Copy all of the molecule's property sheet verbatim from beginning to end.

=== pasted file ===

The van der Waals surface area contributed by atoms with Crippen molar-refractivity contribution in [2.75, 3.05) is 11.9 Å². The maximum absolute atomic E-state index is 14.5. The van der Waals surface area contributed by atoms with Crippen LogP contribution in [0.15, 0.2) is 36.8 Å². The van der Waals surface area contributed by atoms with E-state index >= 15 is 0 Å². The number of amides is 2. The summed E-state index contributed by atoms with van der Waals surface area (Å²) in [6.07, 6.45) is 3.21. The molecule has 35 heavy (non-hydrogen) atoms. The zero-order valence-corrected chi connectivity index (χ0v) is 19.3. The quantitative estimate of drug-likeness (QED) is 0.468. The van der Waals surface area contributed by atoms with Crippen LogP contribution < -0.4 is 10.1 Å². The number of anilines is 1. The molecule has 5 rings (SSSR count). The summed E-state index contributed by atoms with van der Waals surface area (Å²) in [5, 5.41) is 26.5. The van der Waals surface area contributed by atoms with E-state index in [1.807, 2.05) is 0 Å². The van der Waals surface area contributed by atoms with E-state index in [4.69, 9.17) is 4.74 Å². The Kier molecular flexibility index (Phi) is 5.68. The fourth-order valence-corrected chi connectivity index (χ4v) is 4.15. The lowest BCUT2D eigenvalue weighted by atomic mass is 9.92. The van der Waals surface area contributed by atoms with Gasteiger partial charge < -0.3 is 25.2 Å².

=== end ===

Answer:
The van der Waals surface area contributed by atoms with Crippen molar-refractivity contribution in [2.75, 3.05) is 11.9 Å². The maximum absolute atomic E-state index is 14.5. The van der Waals surface area contributed by atoms with Crippen LogP contribution in [0.15, 0.2) is 36.8 Å². The van der Waals surface area contributed by atoms with E-state index >= 15 is 0 Å². The number of amides is 2. The summed E-state index contributed by atoms with van der Waals surface area (Å²) in [6.07, 6.45) is 3.21. The molecule has 35 heavy (non-hydrogen) atoms. The zero-order valence-corrected chi connectivity index (χ0v) is 19.3. The quantitative estimate of drug-likeness (QED) is 0.468. The van der Waals surface area contributed by atoms with Crippen LogP contribution < -0.4 is 10.1 Å². The number of anilines is 1. The molecule has 5 rings (SSSR count). The summed E-state index contributed by atoms with van der Waals surface area (Å²) in [5, 5.41) is 26.5. The van der Waals surface area contributed by atoms with E-state index in [1.807, 2.05) is 0 Å². The van der Waals surface area contributed by atoms with E-state index in [4.69, 9.17) is 4.74 Å². The Kier molecular flexibility index (Phi) is 5.68. The fourth-order valence-corrected chi connectivity index (χ4v) is 4.15. The lowest BCUT2D eigenvalue weighted by atomic mass is 9.92. The van der Waals surface area contributed by atoms with Gasteiger partial charge < -0.3 is 25.2 Å².